Win a copy of Kotlin in Action this week in the Kotlin forum!
  • Post Reply Bookmark Topic Watch Topic
  • New Topic

static reference variable  RSS feed

 
basitha smith
Greenhorn
Posts: 3
  • Mark post as helpful
  • send pies
  • Quote
  • Report post to moderator
what is diffrence b/w normal reference variable and static reference variable
 
Campbell Ritchie
Marshal
Posts: 55700
163
  • Mark post as helpful
  • send pies
  • Quote
  • Report post to moderator
What's a static reference variable?

You can have static variables and methods and you can have instance variables and methods. Any member of a class is by default "instance" type, unless you declare it static, but you will often see the term "non-static" used.
You ought to be familiar with instance members. The major differences in static members are:-
  • There is only one of each static member per class.
  • Static members are usually called by the name of the class rather than the name of the object. Look at the Math class; all its members are static and called by writing Math.something().
  • Every instance of the class has access to every static member, but it is always the same static member.
  • . . . but not vice versa. A static member does not have access to any instance member, nor the keywords "this" and (I think) "super."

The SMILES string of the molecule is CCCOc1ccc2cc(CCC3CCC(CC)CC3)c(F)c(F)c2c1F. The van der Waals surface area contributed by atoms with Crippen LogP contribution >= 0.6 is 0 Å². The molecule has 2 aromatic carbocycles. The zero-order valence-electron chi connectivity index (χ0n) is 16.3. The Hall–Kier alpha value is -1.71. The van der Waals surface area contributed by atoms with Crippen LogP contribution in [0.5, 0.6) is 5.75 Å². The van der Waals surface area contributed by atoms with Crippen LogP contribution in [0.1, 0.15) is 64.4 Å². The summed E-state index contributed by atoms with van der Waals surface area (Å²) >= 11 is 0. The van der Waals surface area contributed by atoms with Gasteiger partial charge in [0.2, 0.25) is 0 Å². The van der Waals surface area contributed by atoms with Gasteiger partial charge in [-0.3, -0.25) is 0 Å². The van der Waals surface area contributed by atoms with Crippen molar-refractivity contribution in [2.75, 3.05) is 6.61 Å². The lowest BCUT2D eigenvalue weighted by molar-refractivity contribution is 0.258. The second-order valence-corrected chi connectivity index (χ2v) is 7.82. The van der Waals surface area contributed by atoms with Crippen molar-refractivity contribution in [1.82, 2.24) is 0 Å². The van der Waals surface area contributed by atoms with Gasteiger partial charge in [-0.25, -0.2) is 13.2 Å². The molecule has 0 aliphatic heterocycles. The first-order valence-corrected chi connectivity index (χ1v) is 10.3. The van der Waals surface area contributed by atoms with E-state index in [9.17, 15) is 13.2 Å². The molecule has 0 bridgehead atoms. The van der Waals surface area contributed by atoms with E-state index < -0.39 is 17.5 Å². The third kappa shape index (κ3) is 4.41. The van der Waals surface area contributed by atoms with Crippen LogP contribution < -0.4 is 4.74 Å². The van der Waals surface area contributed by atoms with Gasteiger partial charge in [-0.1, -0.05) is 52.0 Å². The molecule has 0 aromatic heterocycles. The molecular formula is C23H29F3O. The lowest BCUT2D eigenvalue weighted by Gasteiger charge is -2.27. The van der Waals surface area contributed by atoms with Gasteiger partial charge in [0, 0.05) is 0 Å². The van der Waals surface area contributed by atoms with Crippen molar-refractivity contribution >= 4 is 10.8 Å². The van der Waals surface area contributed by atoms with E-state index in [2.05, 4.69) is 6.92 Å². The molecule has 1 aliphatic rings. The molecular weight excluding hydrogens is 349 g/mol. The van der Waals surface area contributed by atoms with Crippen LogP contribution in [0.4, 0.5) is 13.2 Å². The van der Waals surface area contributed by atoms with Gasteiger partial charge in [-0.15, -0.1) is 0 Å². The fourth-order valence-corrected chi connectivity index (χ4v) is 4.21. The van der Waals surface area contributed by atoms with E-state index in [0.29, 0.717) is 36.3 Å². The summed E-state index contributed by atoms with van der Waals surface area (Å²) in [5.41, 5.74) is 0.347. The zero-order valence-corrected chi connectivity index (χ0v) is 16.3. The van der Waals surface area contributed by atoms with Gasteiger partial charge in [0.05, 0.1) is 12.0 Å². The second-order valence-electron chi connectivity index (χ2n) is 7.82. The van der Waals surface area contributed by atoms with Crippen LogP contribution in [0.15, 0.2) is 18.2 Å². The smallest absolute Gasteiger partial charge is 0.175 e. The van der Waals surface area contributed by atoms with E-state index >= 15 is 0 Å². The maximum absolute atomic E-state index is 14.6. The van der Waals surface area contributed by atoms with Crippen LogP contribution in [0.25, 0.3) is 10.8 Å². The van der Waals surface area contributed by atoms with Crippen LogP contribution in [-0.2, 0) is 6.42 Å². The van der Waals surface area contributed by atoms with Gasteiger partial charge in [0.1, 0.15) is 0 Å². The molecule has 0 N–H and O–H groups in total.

• Any changes to a static variable are available to any member, and the value is the same at all times.
  • And there are some minor differences too, eg static members are lost when one serializes an object.

    There is more in your books, the Java Tutorial, etc.

    [edit]I said . . . it is always the same static member. That means, if it is a variable, that this static member has the same value for all instances of the class at any one moment.[/edit]
    [ August 12, 2006: Message edited by: Campbell Ritchie ]
     
    Campbell Ritchie
    Marshal
    Posts: 55700
    163
    • Mark post as helpful
    • send pies
    • Quote
    • Report post to moderator
    . . . and another feature of static members. They can be used before there are any instances of the class, or even instead of creating an instance.
     
    • Post Reply Bookmark Topic Watch Topic
    • New Topic
    Boost this thread!